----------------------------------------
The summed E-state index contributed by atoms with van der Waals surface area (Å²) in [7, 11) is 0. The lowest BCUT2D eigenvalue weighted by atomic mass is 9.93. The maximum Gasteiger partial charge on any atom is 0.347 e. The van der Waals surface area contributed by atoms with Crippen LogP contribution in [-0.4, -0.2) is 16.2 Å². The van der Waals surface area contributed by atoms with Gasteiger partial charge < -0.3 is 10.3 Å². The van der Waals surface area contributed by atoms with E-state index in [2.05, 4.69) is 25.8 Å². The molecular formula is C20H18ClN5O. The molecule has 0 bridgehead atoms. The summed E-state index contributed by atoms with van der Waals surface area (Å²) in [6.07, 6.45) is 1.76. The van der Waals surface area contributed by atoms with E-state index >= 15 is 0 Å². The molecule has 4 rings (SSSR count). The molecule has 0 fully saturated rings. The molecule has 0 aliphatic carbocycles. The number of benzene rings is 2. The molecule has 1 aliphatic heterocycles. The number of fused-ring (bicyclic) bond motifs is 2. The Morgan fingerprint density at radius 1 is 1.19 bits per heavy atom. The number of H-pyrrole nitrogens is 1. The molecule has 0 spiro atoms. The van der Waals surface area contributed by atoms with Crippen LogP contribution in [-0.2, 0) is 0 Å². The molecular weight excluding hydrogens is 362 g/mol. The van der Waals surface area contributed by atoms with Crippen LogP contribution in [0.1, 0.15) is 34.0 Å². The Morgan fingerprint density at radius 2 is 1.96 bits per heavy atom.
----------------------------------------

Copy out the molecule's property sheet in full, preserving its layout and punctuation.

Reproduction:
The summed E-state index contributed by atoms with van der Waals surface area (Å²) in [7, 11) is 0. The lowest BCUT2D eigenvalue weighted by atomic mass is 9.93. The maximum Gasteiger partial charge on any atom is 0.347 e. The van der Waals surface area contributed by atoms with Crippen LogP contribution in [-0.4, -0.2) is 16.2 Å². The van der Waals surface area contributed by atoms with Gasteiger partial charge < -0.3 is 10.3 Å². The van der Waals surface area contributed by atoms with E-state index in [2.05, 4.69) is 25.8 Å². The molecular formula is C20H18ClN5O. The molecule has 0 bridgehead atoms. The summed E-state index contributed by atoms with van der Waals surface area (Å²) in [6.07, 6.45) is 1.76. The van der Waals surface area contributed by atoms with E-state index >= 15 is 0 Å². The molecule has 4 rings (SSSR count). The molecule has 0 fully saturated rings. The molecule has 0 aliphatic carbocycles. The number of benzene rings is 2. The molecule has 1 aliphatic heterocycles. The number of fused-ring (bicyclic) bond motifs is 2. The Morgan fingerprint density at radius 1 is 1.19 bits per heavy atom. The number of H-pyrrole nitrogens is 1. The molecule has 0 spiro atoms. The van der Waals surface area contributed by atoms with Crippen LogP contribution in [-0.2, 0) is 0 Å². The molecular weight excluding hydrogens is 362 g/mol. The van der Waals surface area contributed by atoms with Crippen LogP contribution in [0.1, 0.15) is 34.0 Å². The Morgan fingerprint density at radius 2 is 1.96 bits per heavy atom.